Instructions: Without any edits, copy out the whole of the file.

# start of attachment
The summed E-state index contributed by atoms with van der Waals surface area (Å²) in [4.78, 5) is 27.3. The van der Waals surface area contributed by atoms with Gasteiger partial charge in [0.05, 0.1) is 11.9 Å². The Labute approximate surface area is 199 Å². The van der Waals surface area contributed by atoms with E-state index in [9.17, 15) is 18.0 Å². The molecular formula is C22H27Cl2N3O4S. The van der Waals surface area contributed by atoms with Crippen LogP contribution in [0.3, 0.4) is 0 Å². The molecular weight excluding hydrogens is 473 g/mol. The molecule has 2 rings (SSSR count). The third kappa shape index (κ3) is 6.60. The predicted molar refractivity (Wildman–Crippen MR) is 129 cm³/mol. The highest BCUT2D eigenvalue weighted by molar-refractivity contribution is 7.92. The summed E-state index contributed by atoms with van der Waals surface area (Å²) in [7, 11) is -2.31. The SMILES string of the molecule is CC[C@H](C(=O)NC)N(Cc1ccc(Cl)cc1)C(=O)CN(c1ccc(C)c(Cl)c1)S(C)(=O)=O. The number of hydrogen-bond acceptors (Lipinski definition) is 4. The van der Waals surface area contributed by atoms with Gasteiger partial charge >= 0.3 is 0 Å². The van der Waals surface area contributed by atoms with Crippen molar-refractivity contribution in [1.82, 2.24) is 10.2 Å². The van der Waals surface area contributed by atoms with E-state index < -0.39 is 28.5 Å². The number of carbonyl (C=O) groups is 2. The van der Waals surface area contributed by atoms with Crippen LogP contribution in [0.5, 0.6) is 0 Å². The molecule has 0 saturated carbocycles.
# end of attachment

The summed E-state index contributed by atoms with van der Waals surface area (Å²) in [4.78, 5) is 27.3. The van der Waals surface area contributed by atoms with Gasteiger partial charge in [0.05, 0.1) is 11.9 Å². The Labute approximate surface area is 199 Å². The van der Waals surface area contributed by atoms with E-state index in [9.17, 15) is 18.0 Å². The molecular formula is C22H27Cl2N3O4S. The van der Waals surface area contributed by atoms with Crippen LogP contribution in [0.3, 0.4) is 0 Å². The molecular weight excluding hydrogens is 473 g/mol. The molecule has 2 rings (SSSR count). The third kappa shape index (κ3) is 6.60. The predicted molar refractivity (Wildman–Crippen MR) is 129 cm³/mol. The highest BCUT2D eigenvalue weighted by molar-refractivity contribution is 7.92. The summed E-state index contributed by atoms with van der Waals surface area (Å²) in [7, 11) is -2.31. The SMILES string of the molecule is CC[C@H](C(=O)NC)N(Cc1ccc(Cl)cc1)C(=O)CN(c1ccc(C)c(Cl)c1)S(C)(=O)=O. The number of hydrogen-bond acceptors (Lipinski definition) is 4. The van der Waals surface area contributed by atoms with Gasteiger partial charge >= 0.3 is 0 Å². The van der Waals surface area contributed by atoms with Crippen molar-refractivity contribution in [1.82, 2.24) is 10.2 Å². The van der Waals surface area contributed by atoms with E-state index < -0.39 is 28.5 Å². The number of carbonyl (C=O) groups is 2. The van der Waals surface area contributed by atoms with Crippen LogP contribution in [0.5, 0.6) is 0 Å². The molecule has 0 saturated carbocycles.